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NCAA To Allow For Waivers For Athletes To Profit On Name And Image, Specifically For Performance And Art

Much of the discussion created by the O'Bannon trial and other debates stems from the NCAA rules against its athletes from profiting on their own image and likeness. Widespread changes to this rule may be coming, as the NCAA does not seem to have performed very well in court, but the organization is already walking back some of these restrictions, with athletes who also create art or perform in mind.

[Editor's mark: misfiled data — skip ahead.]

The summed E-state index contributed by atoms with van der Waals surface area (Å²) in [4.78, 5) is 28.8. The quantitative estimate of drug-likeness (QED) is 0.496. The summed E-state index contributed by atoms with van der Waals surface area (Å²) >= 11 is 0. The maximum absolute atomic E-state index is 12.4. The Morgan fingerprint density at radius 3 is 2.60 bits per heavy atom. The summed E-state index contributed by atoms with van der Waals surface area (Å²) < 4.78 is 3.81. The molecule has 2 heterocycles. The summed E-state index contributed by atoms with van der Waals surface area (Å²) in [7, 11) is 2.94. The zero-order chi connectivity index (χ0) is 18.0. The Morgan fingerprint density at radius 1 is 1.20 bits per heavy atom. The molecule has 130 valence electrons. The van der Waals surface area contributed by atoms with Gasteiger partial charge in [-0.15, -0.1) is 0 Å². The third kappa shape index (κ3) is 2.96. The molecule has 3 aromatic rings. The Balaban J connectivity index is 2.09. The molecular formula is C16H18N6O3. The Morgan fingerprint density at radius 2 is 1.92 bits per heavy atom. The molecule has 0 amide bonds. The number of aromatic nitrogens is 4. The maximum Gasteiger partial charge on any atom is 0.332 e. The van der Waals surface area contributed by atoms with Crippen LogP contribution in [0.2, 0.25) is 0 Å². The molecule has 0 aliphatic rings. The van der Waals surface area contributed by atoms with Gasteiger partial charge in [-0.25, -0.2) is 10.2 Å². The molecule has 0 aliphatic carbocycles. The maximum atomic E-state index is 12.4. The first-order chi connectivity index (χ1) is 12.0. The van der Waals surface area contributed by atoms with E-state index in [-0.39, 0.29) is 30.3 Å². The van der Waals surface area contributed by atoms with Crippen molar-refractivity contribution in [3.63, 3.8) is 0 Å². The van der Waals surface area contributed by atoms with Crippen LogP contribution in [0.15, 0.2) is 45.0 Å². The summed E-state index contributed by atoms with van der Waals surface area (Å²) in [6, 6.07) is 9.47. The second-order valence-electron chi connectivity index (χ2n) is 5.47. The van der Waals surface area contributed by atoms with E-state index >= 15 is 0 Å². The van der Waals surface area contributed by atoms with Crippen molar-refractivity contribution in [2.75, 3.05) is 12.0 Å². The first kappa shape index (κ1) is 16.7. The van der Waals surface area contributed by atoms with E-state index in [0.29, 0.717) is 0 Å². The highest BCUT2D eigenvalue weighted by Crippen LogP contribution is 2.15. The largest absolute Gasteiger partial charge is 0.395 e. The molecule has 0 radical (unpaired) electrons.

">June 30, 2014

">June 30, 2014

By my understanding, this means that an athlete can now release, and presumably market, an album or a mixtape (or film, or painting) using his personal image, but he cannot use his status as a student-athlete to do so, nor can his school promote him as a musician. If he performs live, he cannot be paid more than a standard rate, so a booster can't hire an athlete to put on a concert as a front to pay him huge amounts of money. Overall, this rule still seems a bit restrictive, but it is a very solid move in the right direction.